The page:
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  • Place of origin:

    Lincolnshire (made)

  • Date:

    1870s-1890s (made)

  • Artist/Maker:

    Tiller family marionette company (maker)

  • Materials and Techniques:

    Carved wood with painted decoration; sewn cotton stuffed body with silk, lace and sequin costume

  • Museum number:


  • Gallery location:

    In Storage

This is one of 35 marionettes from the Tiller-Clowes troupe, one of the last Victorian marionette troupes in England. Marionette shows were a popular form of entertainment for adults in the 19th century, many of them family concerns which travelled around the country long before the advent of film and television, presenting shortened versions of London's latest popular entertainment from melodramas and pantomimes to minstrel shows and music hall. In the 18th and early 19th centuries their theatres were relatively makeshift, but after about 1860 many became quite elaborate, with walls constructed from wooden shutters, seating made from tiered planks of wood, and canvas roofs.

The figures were carved, painted, dressed and performed by members of the company. This is one of a pair based on the music hall performer J. H. Stead (d.1886) in his red and white striped costume. Stead shot to fame in the 1870s with the song 'The Perfect Cure', which created a furore, mainly due to Stead's curious frenzied jumping dance that accompanied it, performed with his hands held rigid at his sides.

Physical description

Carved wooden marionette (one of two in this troupe - see also S.280-1999), in the form of a contracting and extending Scaramouche, dressed in the outfit worn by the music hall performer J.H. Stead.

Ivory, black and red painted face and eyes with black dots for pupils. Strongly carved moustache and beard, painted black. Wearing a pointed dark blue hat with yellow dots, and a dark pink and white striped suit, with separate white cotton ruff at the neck, and integral ruffs at the wrists, waist and bottoms of the trousers. Thighs and upper arms each containing two basket rings with run-through strings for contraction. One ring between pelvis and shoulders for contraction.

Two control bars; bar one with five notches, the centre one not in use; two strings to each of the inner notches running through bar two, and to shoulders, arms to elbows. Bar two with seven notches - two in use on either side of the centre to support the head, and the centre string to the backside for bowing.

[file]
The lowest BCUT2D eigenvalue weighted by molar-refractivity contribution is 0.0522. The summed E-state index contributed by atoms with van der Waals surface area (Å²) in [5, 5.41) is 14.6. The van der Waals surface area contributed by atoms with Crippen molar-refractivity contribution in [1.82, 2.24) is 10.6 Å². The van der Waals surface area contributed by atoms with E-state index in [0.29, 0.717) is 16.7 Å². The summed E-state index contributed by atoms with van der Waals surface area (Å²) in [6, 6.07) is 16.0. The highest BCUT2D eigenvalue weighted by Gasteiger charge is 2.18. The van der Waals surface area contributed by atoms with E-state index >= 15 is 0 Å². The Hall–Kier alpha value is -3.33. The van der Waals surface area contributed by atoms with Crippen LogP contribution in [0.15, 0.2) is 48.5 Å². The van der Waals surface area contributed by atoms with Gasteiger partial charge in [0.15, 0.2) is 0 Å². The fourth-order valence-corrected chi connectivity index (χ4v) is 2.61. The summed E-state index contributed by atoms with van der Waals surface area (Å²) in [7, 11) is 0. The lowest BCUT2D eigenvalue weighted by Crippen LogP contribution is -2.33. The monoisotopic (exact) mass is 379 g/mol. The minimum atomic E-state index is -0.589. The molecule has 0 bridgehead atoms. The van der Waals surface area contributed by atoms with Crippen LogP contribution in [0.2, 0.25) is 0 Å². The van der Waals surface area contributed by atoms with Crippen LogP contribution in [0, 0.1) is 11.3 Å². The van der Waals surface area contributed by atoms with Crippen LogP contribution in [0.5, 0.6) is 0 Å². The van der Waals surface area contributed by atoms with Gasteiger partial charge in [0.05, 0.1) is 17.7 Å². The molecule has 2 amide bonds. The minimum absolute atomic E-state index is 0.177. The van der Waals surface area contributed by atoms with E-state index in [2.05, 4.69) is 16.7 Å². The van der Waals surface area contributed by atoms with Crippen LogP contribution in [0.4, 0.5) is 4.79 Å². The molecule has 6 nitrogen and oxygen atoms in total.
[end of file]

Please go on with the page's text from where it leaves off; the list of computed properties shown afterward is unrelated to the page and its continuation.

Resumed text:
Place of Origin

Lincolnshire (made)


1870s-1890s (made)


Tiller family marionette company (maker)

Materials and Techniques

Carved wood with painted decoration; sewn cotton stuffed body with silk, lace and sequin costume


Length: 15 cm head and neck, Circumference: 29 cm head, Height: 87 cm top of head to feet, extended, Height: 48 cm top of head to feet, contracted, Height: 98 cm feet to top of hat, extended, Height: 56 cm feet to top of hat, extended

Object history note

This marionette along with the rest of the troupe and three of their original backcloths had been stored in a blacksmith's shop in Lincolnshire for over thirty years, but after cleaning and re-stringing, most were restored by Gerald Morice and George Speaight who purchased them in 1945. They began working on recreating some of the puppets' original repertoire. Since the original cloths were too fragile for performance, new backdrops were painted, and in August 1951 as part of The Festival of Britain celebrations, the marionettes took to the stage again as The Old Time Marionettes, at the Riverside Theatre, Festival Gardens, Battersea Park. In the 1980s George Speaight lent the troupe to puppeteers in Germany but in the late 1990s he sold them to John Phillips, whose widow sold them to The Theatre Museum after his death in 1998.

Descriptive line

Carved wooden marionette from the Tiller troupe. Speciality act figure representing an extending Scaramouche, dressed as a 'Cure'. One of a pair. Made by the Tiller family circa 1870 to 1890.

Bibliographic References (Citation, Note/Abstract, NAL no)

The Saturday Book - 25
Edited by John Bradfield, published Hutchinson, 1965.
Article by George Speaight entitled 'A Troupe of Puppets'.

Production Note

It is impossible to identify the precise maker of this marionette since the company made, altered and used figures throughout its career. It is possible, however, to distinguish distinct types, and therefore groups, made by different makers, due to the type of carving. The carver of this object has been distinguished as Maker D.


Wood; String; Cotton


Carved; Painted; Sewn


Entertainment & Leisure

Production Type



Theatre and Performance Collection

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